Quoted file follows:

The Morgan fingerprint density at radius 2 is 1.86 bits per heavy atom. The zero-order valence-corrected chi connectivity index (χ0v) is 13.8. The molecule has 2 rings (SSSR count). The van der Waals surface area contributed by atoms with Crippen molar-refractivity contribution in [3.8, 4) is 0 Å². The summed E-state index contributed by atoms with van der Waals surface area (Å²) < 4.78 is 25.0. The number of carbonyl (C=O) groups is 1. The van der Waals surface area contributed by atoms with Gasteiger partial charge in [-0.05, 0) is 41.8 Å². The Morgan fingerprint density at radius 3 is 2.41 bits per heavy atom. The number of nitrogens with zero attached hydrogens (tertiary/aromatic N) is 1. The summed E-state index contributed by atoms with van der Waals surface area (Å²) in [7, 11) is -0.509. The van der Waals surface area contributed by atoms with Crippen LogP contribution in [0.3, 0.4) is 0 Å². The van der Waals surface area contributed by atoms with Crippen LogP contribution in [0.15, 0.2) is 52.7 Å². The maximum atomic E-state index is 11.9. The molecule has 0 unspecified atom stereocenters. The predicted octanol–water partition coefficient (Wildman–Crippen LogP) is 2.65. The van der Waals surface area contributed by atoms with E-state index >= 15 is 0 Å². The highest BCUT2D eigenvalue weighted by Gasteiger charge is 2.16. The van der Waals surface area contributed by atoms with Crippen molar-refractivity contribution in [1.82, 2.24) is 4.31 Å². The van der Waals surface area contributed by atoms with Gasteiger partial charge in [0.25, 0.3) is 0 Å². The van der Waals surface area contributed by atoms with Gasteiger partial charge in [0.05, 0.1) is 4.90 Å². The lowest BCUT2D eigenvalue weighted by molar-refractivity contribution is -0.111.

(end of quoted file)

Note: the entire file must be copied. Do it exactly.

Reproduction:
The Morgan fingerprint density at radius 2 is 1.86 bits per heavy atom. The zero-order valence-corrected chi connectivity index (χ0v) is 13.8. The molecule has 2 rings (SSSR count). The van der Waals surface area contributed by atoms with Crippen molar-refractivity contribution in [3.8, 4) is 0 Å². The summed E-state index contributed by atoms with van der Waals surface area (Å²) < 4.78 is 25.0. The number of carbonyl (C=O) groups is 1. The van der Waals surface area contributed by atoms with Gasteiger partial charge in [-0.05, 0) is 41.8 Å². The Morgan fingerprint density at radius 3 is 2.41 bits per heavy atom. The number of nitrogens with zero attached hydrogens (tertiary/aromatic N) is 1. The summed E-state index contributed by atoms with van der Waals surface area (Å²) in [7, 11) is -0.509. The van der Waals surface area contributed by atoms with Crippen LogP contribution in [0.3, 0.4) is 0 Å². The van der Waals surface area contributed by atoms with Crippen LogP contribution in [0.15, 0.2) is 52.7 Å². The maximum atomic E-state index is 11.9. The molecule has 0 unspecified atom stereocenters. The predicted octanol–water partition coefficient (Wildman–Crippen LogP) is 2.65. The van der Waals surface area contributed by atoms with E-state index >= 15 is 0 Å². The highest BCUT2D eigenvalue weighted by Gasteiger charge is 2.16. The van der Waals surface area contributed by atoms with Crippen molar-refractivity contribution in [1.82, 2.24) is 4.31 Å². The van der Waals surface area contributed by atoms with Gasteiger partial charge in [0.25, 0.3) is 0 Å². The van der Waals surface area contributed by atoms with Gasteiger partial charge in [0.05, 0.1) is 4.90 Å². The lowest BCUT2D eigenvalue weighted by molar-refractivity contribution is -0.111.